Rookie quarterback Gabbert in Ravens’ defensive crosshairs

October 19, 2011 | Luke Jones

OWINGS MILLS, Md. — Not only will Jacksonville quarterback Blaine Gabbert find himself in the national spotlight of Monday night for the first time, but the vaunted Ravens defense will be staring at him across the line of scrimmage.

It’s the scariest of propositions for a rookie quarterback, comparable to being thrown into the lion’s den in ancient times.

And while Ravens defensive players weren’t exactly giving away bulletin board material on Wednesday, they have to be licking their chops going against Gabbert and the 32nd-ranked passing offense in the NFL. The Jaguars have scored just 72 points in six games this season, losing five straight after a season-opening win over Tennessee in which current backup Luke McCown received the start.

Gabbert has started the Jaguars’ last four games, throwing four touchdowns and two interceptions while completing only 48.8 percent of his passes after Jacksonville selected the former Missouri quarterback with the 10th overall pick in April’s draft. However, the Ravens say they won’t deviate from their usual game plan just because a rookie is under center.

“It’s not going to be any different for us [in terms of] preparation week-to-week,” safety Ed Reed said. “Yes, there can be some things that you cause some difficulties for any quarterback. You have to see how mature he is and how the guys around him are working also. It all plays a part.”

With the Jaguars struggling to move the ball through the air, they’ve relied even more on star running back Maurice Jones-Drew, who ranks third in the NFL in rushing (572 yards) and second in rushing attempts (118) this season.

The Ravens’ third-ranked rush defense knows the priority will be to stop the 5-foot-7 running back, who has rushed for 84 or more yards in each of the Jaguars’ six games this season. In fact, he is the only player in the league to accomplish that feat and ran for a season-high 122 yards at Carolina in Week 3.

“[He's] as good a back as there is in the league,” linebacker Jarret Johnson said. “As good a back as I’ve ever played against, so he can make you look bad in a hurry. They’ve got a lot of weapons. They’ve got some young talent, so you can’t let them get started.”

However, the Ravens defense has faced the likes of Rashard Mendenhall, Chris Johnson, Steven Jackson, and, most recently, Arian Foster, who was held to just 49 yards on 15 carries in the 29-14 win over the Texans last Sunday. Baltimore’s third-ranked rush defense has turned away each one, with tackles Haloti Ngata and Terrence Cody forming a brick wall up front and Ray Lewis and the linebackers finishing plays for minimal gains.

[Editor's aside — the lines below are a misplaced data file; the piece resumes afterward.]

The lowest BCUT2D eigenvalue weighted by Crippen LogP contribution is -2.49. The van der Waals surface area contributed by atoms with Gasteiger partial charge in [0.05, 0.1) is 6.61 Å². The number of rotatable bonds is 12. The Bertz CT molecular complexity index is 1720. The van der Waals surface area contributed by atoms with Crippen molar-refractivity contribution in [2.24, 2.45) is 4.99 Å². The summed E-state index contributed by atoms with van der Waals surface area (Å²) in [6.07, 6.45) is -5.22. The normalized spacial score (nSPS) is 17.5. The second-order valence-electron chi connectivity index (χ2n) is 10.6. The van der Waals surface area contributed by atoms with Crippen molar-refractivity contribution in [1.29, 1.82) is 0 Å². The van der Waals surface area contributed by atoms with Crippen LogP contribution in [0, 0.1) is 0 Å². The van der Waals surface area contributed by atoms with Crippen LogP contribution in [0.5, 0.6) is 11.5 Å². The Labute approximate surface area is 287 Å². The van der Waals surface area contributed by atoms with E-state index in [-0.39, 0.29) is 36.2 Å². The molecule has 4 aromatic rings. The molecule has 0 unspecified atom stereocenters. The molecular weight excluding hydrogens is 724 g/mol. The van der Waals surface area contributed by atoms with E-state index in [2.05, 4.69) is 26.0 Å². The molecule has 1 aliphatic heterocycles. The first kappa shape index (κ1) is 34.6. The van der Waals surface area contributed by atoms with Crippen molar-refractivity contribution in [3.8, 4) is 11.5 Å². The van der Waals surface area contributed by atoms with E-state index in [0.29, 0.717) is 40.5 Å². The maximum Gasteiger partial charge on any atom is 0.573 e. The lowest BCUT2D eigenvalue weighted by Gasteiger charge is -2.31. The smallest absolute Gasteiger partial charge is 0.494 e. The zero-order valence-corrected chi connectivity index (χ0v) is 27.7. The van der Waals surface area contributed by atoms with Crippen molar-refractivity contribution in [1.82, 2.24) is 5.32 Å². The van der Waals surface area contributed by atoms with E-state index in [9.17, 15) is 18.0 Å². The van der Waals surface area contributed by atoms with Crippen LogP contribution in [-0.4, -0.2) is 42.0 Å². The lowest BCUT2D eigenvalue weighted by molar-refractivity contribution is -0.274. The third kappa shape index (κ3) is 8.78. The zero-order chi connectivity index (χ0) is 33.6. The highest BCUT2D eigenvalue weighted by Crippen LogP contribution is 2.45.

If the Ravens continue the trend against the Jacksonville running game, Gabbert may find himself in even more trouble than he was last weekend in Pittsburgh when the Steelers sacked him five times. The Baltimore defense has held opposing quarterbacks to the league’s second-worst rating at 65.9 while Gabbert’s 71.1 is 31st among the NFL’s 33 qualified quarterbacks.

Stopping the run is the clear objective before the Ravens can start having fun at the rookie’s expense.

“Once you do that, then you can kind of pin your ears back and kind of mess with him a little bit,” defensive end Cory Redding said. “Disguise, give a little bit, take a little bit there, have him think we’re coming one way and go the other. Just do what we do — play football.”

It’s something the Ravens have been doing plenty of this season after collecting 15 sacks through their first five games, a sizable jump from the franchise-low 27 they amassed in 2010. A season after the defense came under fire for blowing nine fourth-quarter leads, including their heartbreaking divisional round loss in Pittsburgh, the Baltimore defense is stepping on the accelerator instead of pumping the brakes.

Defensive coordinator Chuck Pagano has received plenty of credit for the improved pass rush, calling for a more aggressive game plan than his predecessor Greg Mattison, but Johnson has an additional theory to help explain the vastly-improved pass rush.

“We’ve had leads,” Johnson said. “They’re throwing the ball, so you get more opportunity to rush the passer. When you’ve got big leads and start putting teams away and not letting them back in, you’re getting more opportunities to get more sacks.”

Given the Jaguars’ struggles offensively and their 19th-ranked run defense, it’s difficult to envision any scenario in which the Ravens aren’t playing with a lead in the second half.

And that will likely spell doom for the talented rookie Gabbert as he tries to crack the third-ranked defense and No. 1 scoring unit in the NFL.

He wouldn’t be the first rookie to wilt under the pressure of the Ravens defense — and he certainly wouldn’t be the last, either.

“He’s going to be a great player down the road,” Redding said, “but, right now, he’s got to deal with us.”

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